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In dog play it's "Self-Handicapping" not "Dominance", "Submission", or "bullying"
  • BradA1878BradA1878
    Posts: 2240
    I made this post over on the Nihonken Forum, I thought it may be helpful to post on the Shiba Forum too...

    I get a lot of question on YouTube about how we know what fighting is and what playing is. We also get a lot of silly dominance and/or submissive questions regarding the videos of our dogs playing.

    So, I wanted to make this post in the hopes it would get the word out on Self-Handicapping Behavior.

    Patricia McConnell had a nice article on this concept, and on play in general, in the most recent issue of BARK Magazine.

    I also found this write up on it, which I thought was good as well: http://dogtime.com/fighting-or-playing-faq-camille-ward.html

    From the article above, here is a what Dr. Camille Ward has to say regarding "Self-Handicapping" in dog play:

    "Even though on first take, play fighting and real fighting may look similar, there are some key differences between the two. For example, during play, dogs often engage in self-handicapping behavior. Self-handicapping occurs when one player voluntarily puts herself in a vulnerable or disadvantaged position in order to give her partner a competitive advantage."

    Ahi is a dog who is a master of this, she always handicaps herself during play - it an important thing in dog play as it tells the other dog that "hey, this is play".

    Here is a video that demonstrates the behavior, also note the pauses in play, this is an important thing to notice as it is one of the things that makes it clear this is play and not a fight. Also take note of the number of bites and how they are inhibited and do not cause injury...



    Just like with people, dogs can get a little too emotionally charged, and a fight can breakout during what was a peaceful and fun play session. Think about it like a Hockey game with people, it's all great fun until the emotions get too high and a fight breaks out - this happens with dogs as well.

    Here is an example where good fun turns to an emotionally charged event. Notice Jen steps in and calms Kona, who was clearly getting a bit charged (due to Masha's energy level). Blue also gets very charged in this clip, and is calmed by Jen as well...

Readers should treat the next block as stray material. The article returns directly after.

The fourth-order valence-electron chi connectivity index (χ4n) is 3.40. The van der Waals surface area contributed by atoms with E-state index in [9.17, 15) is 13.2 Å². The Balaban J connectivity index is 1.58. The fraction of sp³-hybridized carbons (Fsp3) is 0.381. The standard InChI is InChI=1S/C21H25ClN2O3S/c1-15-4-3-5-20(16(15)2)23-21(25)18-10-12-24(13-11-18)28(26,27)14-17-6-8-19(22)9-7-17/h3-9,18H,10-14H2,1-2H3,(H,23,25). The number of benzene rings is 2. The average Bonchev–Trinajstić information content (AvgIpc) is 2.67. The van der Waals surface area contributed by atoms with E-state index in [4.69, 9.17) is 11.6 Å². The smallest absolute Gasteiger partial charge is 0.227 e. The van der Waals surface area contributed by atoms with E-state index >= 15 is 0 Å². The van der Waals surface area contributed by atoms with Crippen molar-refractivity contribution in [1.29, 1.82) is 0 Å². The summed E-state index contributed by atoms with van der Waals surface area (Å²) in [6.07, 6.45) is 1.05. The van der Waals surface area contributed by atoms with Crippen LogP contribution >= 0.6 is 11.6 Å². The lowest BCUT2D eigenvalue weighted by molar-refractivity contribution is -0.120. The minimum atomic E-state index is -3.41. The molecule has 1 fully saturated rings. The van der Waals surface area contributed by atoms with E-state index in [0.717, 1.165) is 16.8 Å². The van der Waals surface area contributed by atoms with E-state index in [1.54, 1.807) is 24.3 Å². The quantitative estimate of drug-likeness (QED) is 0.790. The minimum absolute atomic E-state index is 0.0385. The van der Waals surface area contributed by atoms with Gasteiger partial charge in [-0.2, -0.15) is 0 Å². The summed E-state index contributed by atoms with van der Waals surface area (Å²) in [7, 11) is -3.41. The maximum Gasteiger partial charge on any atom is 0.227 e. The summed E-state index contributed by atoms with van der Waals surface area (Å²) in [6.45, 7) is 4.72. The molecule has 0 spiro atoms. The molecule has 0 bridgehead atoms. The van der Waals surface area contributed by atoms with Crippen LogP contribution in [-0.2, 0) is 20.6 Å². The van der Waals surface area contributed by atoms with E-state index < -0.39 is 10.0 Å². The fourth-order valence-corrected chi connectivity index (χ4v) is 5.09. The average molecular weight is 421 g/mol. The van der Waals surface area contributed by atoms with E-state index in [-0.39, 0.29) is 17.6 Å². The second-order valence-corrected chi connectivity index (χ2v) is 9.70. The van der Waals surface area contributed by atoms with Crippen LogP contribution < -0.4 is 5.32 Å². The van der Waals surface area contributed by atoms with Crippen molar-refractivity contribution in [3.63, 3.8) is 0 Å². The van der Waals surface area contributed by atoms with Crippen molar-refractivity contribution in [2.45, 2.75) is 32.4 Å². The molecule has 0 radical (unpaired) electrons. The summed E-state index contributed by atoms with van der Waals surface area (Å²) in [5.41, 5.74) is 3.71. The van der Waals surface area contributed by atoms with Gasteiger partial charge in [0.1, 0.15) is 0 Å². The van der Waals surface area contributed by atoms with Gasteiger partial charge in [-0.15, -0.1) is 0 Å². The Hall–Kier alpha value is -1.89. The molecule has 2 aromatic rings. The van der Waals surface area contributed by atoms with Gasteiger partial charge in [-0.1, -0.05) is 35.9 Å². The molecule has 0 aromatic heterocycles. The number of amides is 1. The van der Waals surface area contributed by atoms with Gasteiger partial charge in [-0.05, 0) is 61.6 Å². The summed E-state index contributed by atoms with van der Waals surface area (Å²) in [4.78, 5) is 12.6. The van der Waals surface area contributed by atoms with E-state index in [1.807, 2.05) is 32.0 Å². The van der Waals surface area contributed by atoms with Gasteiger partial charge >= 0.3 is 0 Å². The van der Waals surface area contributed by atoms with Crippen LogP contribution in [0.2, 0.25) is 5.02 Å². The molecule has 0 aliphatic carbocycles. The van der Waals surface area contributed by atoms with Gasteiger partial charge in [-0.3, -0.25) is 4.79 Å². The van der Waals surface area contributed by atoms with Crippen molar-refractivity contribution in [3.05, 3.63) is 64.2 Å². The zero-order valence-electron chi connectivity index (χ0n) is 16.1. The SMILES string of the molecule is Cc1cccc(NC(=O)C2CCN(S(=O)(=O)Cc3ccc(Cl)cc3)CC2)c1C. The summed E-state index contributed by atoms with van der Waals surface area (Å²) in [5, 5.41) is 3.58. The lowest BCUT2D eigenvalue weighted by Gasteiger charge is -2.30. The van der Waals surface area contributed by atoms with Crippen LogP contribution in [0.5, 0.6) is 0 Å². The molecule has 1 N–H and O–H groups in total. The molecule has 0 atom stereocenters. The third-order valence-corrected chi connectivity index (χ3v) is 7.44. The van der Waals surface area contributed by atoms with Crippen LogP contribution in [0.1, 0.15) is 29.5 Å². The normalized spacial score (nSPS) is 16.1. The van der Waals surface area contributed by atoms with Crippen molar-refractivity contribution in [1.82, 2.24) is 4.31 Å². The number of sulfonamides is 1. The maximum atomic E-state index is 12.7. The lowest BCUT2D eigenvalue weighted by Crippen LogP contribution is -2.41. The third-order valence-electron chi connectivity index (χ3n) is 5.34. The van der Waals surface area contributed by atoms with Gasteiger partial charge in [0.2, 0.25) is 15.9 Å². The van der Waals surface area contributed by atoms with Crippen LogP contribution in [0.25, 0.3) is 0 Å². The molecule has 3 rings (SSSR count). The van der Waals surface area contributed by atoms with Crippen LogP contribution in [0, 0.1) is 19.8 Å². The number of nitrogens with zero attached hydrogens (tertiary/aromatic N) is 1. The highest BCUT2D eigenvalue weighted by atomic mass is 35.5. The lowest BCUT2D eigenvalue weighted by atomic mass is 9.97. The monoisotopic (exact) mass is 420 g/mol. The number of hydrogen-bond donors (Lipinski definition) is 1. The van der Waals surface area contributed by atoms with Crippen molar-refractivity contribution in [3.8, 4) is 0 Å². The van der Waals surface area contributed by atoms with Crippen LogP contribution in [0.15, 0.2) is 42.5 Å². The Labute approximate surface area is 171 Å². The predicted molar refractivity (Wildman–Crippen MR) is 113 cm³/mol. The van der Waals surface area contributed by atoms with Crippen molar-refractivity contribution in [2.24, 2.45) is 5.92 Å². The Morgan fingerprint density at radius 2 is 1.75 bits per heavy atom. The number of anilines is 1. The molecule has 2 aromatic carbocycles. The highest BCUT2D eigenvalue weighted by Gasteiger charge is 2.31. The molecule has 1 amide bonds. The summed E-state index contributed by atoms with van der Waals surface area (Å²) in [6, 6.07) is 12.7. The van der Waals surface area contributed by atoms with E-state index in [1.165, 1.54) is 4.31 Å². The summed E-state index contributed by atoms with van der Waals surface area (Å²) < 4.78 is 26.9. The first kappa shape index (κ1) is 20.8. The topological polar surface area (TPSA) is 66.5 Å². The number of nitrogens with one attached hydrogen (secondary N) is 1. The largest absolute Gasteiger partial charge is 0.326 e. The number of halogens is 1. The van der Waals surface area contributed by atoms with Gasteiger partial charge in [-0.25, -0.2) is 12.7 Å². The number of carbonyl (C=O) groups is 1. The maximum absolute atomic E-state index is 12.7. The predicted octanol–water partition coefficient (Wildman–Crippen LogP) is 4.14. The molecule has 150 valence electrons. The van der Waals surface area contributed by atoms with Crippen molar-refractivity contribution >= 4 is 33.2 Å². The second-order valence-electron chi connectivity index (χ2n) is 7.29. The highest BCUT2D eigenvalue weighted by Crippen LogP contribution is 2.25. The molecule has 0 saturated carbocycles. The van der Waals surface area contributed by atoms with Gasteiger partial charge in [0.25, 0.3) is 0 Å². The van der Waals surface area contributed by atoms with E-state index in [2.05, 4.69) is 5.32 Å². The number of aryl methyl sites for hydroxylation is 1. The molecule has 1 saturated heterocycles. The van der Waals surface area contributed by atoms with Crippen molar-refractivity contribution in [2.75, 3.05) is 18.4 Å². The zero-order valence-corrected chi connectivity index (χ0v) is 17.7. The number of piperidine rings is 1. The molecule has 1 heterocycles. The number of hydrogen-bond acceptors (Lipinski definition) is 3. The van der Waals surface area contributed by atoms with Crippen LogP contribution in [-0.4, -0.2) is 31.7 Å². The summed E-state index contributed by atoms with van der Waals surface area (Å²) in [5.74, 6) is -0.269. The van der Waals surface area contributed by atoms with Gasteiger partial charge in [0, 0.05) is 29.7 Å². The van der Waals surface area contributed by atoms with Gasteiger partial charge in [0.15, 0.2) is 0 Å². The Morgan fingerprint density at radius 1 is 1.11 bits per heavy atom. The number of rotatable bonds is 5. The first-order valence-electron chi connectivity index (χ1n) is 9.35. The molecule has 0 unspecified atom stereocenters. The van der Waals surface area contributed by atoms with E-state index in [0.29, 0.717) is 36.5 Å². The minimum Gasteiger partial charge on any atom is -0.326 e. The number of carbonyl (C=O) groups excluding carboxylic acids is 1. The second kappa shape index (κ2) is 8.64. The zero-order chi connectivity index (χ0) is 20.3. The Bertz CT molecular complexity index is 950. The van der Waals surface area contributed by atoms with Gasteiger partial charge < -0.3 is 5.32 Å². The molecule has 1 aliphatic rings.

We spend the majority of our management time managing the dogs emotional and physical energy levels.

    I've noticed with our dogs that the ones who play together the most, and are the most comfortable, can inhibit their emotions pretty well during play, and therefore play longer and harder without stopping. Below is an example of Ahi and kona, who are very comfortable playing rough with each other - but notice even with them, Ahi self-handicaps in order to keep things fun (also note the pauses)...



    Here is an example with Luytiy and the Akita, I get a lot of comments and emails about this video, people feel it is cruel that I allow the Akita to attack Luytiy like this - but in this video he is clearly self-handicapping (which is impressive that he needs to self-handicap while playing with 4 Akita)...



    Usually the stronger dog, or more socially confident/comfortable dog, will self-handicap. This is why we see Ahi, Luytiy, Blue, and Masha doing this the most with our dogs - but also, Kona will do it with Loa and Loa will do it with Mochi.

    I hope this helps.

    ----
  • Kobe1468Kobe1468
    Posts: 1587
    A good read on some new research...

    http://blogs.scientificamerican.com/dog-spies/2015/01/09/why-do-dogs-roll-over-during-play/

    This could have fit into a number of existing threads, but wanted to reinforce an existing thread(2009!). I really love the NK forums, some of the most intelligent dog owners!

    Love how the Daily Mail ran with the 'aggressive' theme...completely ignoring the results of the research!
    "Until one has loved an animal, a part of one's soul remains unawakened."
    Post edited by Kobe1468 at 2015-01-18 00:57:35
  • I went to the puppy park area last weekend and Kiba was just running around and chasing and didnt get into any "playing/wrestling" with any puppies.

    However, yesterday, he was actually playing around with a puppy chocolate lab, and Kiba kept pawing at his face (lol), then the lab would do the same, then they would wrestle...sometimes i do worry that he is actually not liking the playing and then he wants to actually fight...

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